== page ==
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Retailers pledge to phased out mulesed wool clothing

Jenne BrammerCountryman
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Kojonup sheep farmer Steve McGuire
Camera IconKojonup sheep farmer Steve McGuire Credit: Daniel Wilkins

Kmart and Target have become the latest retailers pledging to phase out mulesed wool in their fashion ranges, but farmers maintain these moves are counterintuitive to animal welfare and pander to animal activists.

Target and Kmart this week said they would stop selling products containing mulesed wool in their fashion lines by 2030, joining others including Decjuba, Forever New, David Jones and the Country Road group, which have announced similar plans to stop its use.

Mulesing, where the wool-bearing skin is cut from around a lamb’s tail area, is considered necessary by many farmers to prevent painful and harmful flystrike, and is commonly used in wool-producing merinos because their wrinkled skin means they are vulnerable to this potentially lethal ailment.

WAFarmers vice-president Steve McGuire, also a representative of WoolProducers Australia, said the Kmart and Target pledges were meaningless given the industry was confident it would have alternatives in place by 2030.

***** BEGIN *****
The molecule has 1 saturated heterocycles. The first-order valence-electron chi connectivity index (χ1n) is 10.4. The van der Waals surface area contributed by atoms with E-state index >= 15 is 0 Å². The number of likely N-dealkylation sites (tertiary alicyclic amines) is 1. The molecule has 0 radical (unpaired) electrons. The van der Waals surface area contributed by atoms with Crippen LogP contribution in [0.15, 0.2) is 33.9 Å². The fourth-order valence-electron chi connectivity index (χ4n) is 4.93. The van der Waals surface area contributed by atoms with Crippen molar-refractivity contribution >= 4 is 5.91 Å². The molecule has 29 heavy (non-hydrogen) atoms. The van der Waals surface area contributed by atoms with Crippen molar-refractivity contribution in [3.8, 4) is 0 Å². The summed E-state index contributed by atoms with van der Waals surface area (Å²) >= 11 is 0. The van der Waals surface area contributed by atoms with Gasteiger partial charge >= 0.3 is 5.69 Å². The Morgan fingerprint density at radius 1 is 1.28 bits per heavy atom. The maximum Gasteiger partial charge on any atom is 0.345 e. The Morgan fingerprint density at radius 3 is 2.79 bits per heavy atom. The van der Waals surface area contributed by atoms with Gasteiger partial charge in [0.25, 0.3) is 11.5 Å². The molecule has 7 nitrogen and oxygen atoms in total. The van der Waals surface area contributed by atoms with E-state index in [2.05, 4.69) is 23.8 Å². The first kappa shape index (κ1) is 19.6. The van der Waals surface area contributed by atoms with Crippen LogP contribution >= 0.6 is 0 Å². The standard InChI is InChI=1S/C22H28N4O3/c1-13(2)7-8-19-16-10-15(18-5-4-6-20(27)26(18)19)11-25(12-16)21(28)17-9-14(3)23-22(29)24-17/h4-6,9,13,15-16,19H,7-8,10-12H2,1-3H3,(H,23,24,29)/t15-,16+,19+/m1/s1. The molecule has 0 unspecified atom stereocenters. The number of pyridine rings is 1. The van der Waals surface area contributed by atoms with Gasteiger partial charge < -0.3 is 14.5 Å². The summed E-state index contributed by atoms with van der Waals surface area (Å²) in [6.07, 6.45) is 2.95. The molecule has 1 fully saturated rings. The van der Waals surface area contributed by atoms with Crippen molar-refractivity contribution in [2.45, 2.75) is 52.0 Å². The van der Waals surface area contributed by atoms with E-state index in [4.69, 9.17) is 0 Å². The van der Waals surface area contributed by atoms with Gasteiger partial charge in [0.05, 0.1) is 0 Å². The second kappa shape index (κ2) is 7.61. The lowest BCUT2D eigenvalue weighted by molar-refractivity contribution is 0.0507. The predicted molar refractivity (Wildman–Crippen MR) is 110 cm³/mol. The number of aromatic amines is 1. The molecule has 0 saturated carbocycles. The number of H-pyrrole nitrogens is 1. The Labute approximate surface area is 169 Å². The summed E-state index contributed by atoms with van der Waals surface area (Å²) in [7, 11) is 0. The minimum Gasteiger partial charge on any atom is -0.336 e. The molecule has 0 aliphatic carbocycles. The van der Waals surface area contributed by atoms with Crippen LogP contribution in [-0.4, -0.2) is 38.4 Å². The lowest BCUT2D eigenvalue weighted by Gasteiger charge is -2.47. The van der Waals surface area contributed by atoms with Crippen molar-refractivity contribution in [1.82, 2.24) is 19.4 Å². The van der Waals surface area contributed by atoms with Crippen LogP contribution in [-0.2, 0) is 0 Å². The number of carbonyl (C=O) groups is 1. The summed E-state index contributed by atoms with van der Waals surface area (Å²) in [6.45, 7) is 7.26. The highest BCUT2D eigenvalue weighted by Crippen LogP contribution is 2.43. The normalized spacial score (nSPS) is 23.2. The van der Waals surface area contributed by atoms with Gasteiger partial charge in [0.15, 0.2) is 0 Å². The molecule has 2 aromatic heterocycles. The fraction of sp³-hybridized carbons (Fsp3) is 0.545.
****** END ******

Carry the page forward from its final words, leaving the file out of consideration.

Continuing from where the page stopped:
Alternatives under the microscope range from new genetics to adapting management practices.

Mr McGuire said about 85 per cent of farmers who mulesed their sheep used pain relief to minimise suffering, and the wool industry was pushing to increase this to 100 per cent.

“These retailers cite sustainability, but it’s far less sustainable to have unmulesed sheep dying of flystrike, or using lots of chemicals,” he said.

“I question how much consultation there has been with the sheep industry, and suspect these retailers are just bowing to animal activists and seeking publicity.”

Mr McGuire also questioned how much wool, which was typically used in premium clothing product, would be sold by budget retailers such as Kmart.

Four Paws Australia head of programs Jessica Medcalf said more than two billion animals ended up in fashion supply chains every year.

WA Agriculture Minister Alannah MacTiernan said phasing out mulesed wool did not have to be counter-intuitive to good animal welfare.

“There are many properties successfully running non-mulesed sheep with high animal welfare outcomes, but producers do need to plan their transition from mulesing and utilise the many management techniques available before ceasing mulesing,” she said

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